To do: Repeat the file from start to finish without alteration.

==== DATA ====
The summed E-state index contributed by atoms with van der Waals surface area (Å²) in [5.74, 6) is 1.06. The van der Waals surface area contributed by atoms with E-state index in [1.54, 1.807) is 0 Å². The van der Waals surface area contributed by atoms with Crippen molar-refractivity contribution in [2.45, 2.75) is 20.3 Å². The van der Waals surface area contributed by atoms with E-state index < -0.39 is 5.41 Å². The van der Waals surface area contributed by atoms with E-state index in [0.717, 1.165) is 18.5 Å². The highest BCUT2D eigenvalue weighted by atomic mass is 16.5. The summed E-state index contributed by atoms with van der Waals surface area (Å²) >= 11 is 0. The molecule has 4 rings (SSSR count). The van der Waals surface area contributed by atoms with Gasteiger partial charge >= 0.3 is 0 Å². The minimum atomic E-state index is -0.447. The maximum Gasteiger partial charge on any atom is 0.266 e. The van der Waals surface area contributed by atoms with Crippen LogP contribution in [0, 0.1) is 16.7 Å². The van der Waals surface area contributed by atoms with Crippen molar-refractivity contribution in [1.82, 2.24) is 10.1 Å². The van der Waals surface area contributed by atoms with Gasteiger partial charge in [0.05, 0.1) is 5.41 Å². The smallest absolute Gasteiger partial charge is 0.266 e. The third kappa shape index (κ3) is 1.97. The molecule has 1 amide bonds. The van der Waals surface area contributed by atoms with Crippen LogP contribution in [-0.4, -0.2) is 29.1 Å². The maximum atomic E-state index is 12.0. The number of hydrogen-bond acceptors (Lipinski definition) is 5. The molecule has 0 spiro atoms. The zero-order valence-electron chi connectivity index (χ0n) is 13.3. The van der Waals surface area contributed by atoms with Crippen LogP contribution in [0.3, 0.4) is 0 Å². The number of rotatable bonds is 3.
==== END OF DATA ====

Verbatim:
The summed E-state index contributed by atoms with van der Waals surface area (Å²) in [5.74, 6) is 1.06. The van der Waals surface area contributed by atoms with E-state index in [1.54, 1.807) is 0 Å². The van der Waals surface area contributed by atoms with Crippen molar-refractivity contribution in [2.45, 2.75) is 20.3 Å². The van der Waals surface area contributed by atoms with E-state index < -0.39 is 5.41 Å². The van der Waals surface area contributed by atoms with E-state index in [0.717, 1.165) is 18.5 Å². The highest BCUT2D eigenvalue weighted by atomic mass is 16.5. The summed E-state index contributed by atoms with van der Waals surface area (Å²) >= 11 is 0. The molecule has 4 rings (SSSR count). The van der Waals surface area contributed by atoms with Gasteiger partial charge >= 0.3 is 0 Å². The minimum atomic E-state index is -0.447. The maximum Gasteiger partial charge on any atom is 0.266 e. The van der Waals surface area contributed by atoms with Crippen LogP contribution in [0, 0.1) is 16.7 Å². The van der Waals surface area contributed by atoms with Crippen molar-refractivity contribution in [1.82, 2.24) is 10.1 Å². The van der Waals surface area contributed by atoms with Gasteiger partial charge in [0.05, 0.1) is 5.41 Å². The smallest absolute Gasteiger partial charge is 0.266 e. The third kappa shape index (κ3) is 1.97. The molecule has 1 amide bonds. The van der Waals surface area contributed by atoms with Crippen LogP contribution in [-0.4, -0.2) is 29.1 Å². The maximum atomic E-state index is 12.0. The number of hydrogen-bond acceptors (Lipinski definition) is 5. The molecule has 0 spiro atoms. The zero-order valence-electron chi connectivity index (χ0n) is 13.3. The van der Waals surface area contributed by atoms with Crippen LogP contribution in [0.3, 0.4) is 0 Å². The number of rotatable bonds is 3.